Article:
Can someone make a Recruiting Degree happen?

Ever wondered why colleges don’t offer a degree in recruiting? With plenty of human resources programs around, it’s always surprised me that there’s no focus on recruiting and talent acquisition.

Typically, folks in recruiting come from programs like Communications, Business Administration/Marketing, Liberal Arts (not known for job prospects), Sports Management, or Human Resources. These degrees open doors to a field where newbie recruiters can earn $40,000 to $50,000 in their first year, and the top ones make six figures.

Imagine a Bachelor’s degree in Recruiting, with classes designed to prepare students for the real deal.

Timmy’s Proposed Bachelor’s in Recruiting Classes:

  1. Recruiting 101 – History of Recruiting
  2. Recruiting 102 – Recruiting Processes and Procedures
  3. Recruiting 103 – Recruiting Communication and Marketing
  4. Recruiting 104 – Sourcing
  5. Recruiting 105 – Negotiation, Offers, and Recruiting Finance
  6. Recruiting 106 – 100 Ways to Connect with People – #1 is the Phone!
  7. Recruiting 107 – Writing Job Descriptions like a Marketer
  8. Recruiting 201 – Employment Branding
  9. Recruiting 202 – Candidate Experience
  10. Recruiting 203 – Recruiting Technology
  11. Recruiting 204 – Advanced Sourcing
  12. Recruiting 205 – Specialty Recruitment
  13. Recruiting 206 – Recruiting Analytics
  14. Recruiting 207 – The Law & Candidates
  15. Recruiting 301 – Senior Project – solving real-life recruiting problems in real-world companies

So, if colleges had a Recruiting degree, would employers hire those grads? Definitely. Employers would dig hiring folks with targeted recruiting skills.

What do you think? Any other cool ones you’d throw in? I think the potential for creating practical content in a Recruiting degree is huge.

The Truth About Job Hopping

Ever thought about whether job hopping is a wise career move? If you’re old-fashioned like me, you probably concluded it wasn’t. But hold on – playing devil’s advocate here! Let me remind you of a Fast Company article I shared a while back. It claims that job hopping can actually enhance learning, performance, and loyalty. Wait, what?! Do Talent Acquisition leaders worldwide really believe in this concept?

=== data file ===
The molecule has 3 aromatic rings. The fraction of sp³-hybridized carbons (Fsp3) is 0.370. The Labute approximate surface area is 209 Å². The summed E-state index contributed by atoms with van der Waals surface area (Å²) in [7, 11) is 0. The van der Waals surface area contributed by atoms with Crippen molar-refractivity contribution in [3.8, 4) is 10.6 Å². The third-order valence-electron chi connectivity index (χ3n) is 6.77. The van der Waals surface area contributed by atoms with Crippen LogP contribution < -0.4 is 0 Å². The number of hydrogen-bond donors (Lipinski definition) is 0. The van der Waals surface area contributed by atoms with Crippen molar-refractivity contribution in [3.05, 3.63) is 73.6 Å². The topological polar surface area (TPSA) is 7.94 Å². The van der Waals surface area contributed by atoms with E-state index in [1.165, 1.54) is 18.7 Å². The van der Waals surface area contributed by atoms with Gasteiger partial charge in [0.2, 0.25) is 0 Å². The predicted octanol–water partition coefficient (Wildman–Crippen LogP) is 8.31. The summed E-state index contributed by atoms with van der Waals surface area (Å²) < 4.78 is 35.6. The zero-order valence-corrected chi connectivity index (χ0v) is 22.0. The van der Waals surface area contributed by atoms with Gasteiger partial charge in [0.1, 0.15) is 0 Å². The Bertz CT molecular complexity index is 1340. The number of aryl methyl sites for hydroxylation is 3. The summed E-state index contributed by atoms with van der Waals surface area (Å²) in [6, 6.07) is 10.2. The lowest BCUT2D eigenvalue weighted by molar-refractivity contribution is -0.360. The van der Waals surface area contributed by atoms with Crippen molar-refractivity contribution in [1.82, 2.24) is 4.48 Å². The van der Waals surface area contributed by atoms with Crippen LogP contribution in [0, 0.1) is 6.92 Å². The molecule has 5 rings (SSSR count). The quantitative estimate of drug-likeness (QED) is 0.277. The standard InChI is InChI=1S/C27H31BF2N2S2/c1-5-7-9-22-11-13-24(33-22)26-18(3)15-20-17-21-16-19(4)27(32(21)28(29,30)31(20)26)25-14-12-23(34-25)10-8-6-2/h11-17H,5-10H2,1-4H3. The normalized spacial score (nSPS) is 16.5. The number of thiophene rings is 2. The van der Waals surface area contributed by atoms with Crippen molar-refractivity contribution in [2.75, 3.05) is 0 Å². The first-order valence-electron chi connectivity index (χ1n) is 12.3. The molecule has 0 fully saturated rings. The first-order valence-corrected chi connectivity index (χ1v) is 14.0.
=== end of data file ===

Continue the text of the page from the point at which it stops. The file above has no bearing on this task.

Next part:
Let’s break it down.

According to the article, switching jobs every three years is key for developing quick job-getting skills and ensuring career stability. But not everyone agrees. (It’s me, hi, I’m the problem! It’s me!)

The truth is, that hiring managers often see job hoppers as a red flag. It might signal a lack of commitment or trouble sticking to a role. While some job hopping could be due to a bad company fit, relocation, etc, repeating the same pattern might make them question your decision-making.

Now, some of you might be thinking, “But Timmy, there’s more money in job hopping!” Well, let me not be the first to tell you, the grass isn’t always greener on the other side, right?

Looking back on my own experience, I hopped jobs early in my career, chasing an executive title. In hindsight, not my smartest move, maybe even my dumbest. Job hopping, as the article suggests, isn’t a one-size-fits-all solution.

Here’s the deal: Avoid job hopping. For every person that it helps, it will hurt ten others. Most hiring managers don’t like seeing a resume filled with short stints, raising doubts about your stability.

So, stuck in the job hopper cycle? How do you make it look better?

Bundle your projects under one consulting job, creating the illusion of a cohesive work history. Many IT folks are doing this as contingent workers, handling multiple projects under a single brand. It’s not perfect, but it makes your resume look better.

Job hopping isn’t the career move it’s made out to be. If your career feels stuck, make a change strategically. Most careers don’t stall in just 2-3 years.

4 Habits of Successful Recruiters

In recruiting, success can come down to some simple daily habits. After hiring hundreds of recruiters, I’ve seen what works. Let’s break down the four simple habits that I’ve identified as key factors in making successful recruiters stand out.

  1. Daily Motivation: Successful recruiters stay self-motivated. No doubt about it. They set small goals, like closing a client or job order, to keep themselves on track. Whether it’s meeting specific activity numbers or focusing on a larger goal, daily motivation is key.
  2. Own Up to Mistakes: The best recruiters take responsibility for their work. If something goes wrong, they don’t pass the blame like a hot potato. If an interview is a no-show, they learn from it and make adjustments for the future.
  3. Step Up to Challenges: When critical positions open up, successful recruiters step forward. They embrace challenges and are comfortable working under pressure. They not only excel in their tasks but also contribute ideas for organizational improvement.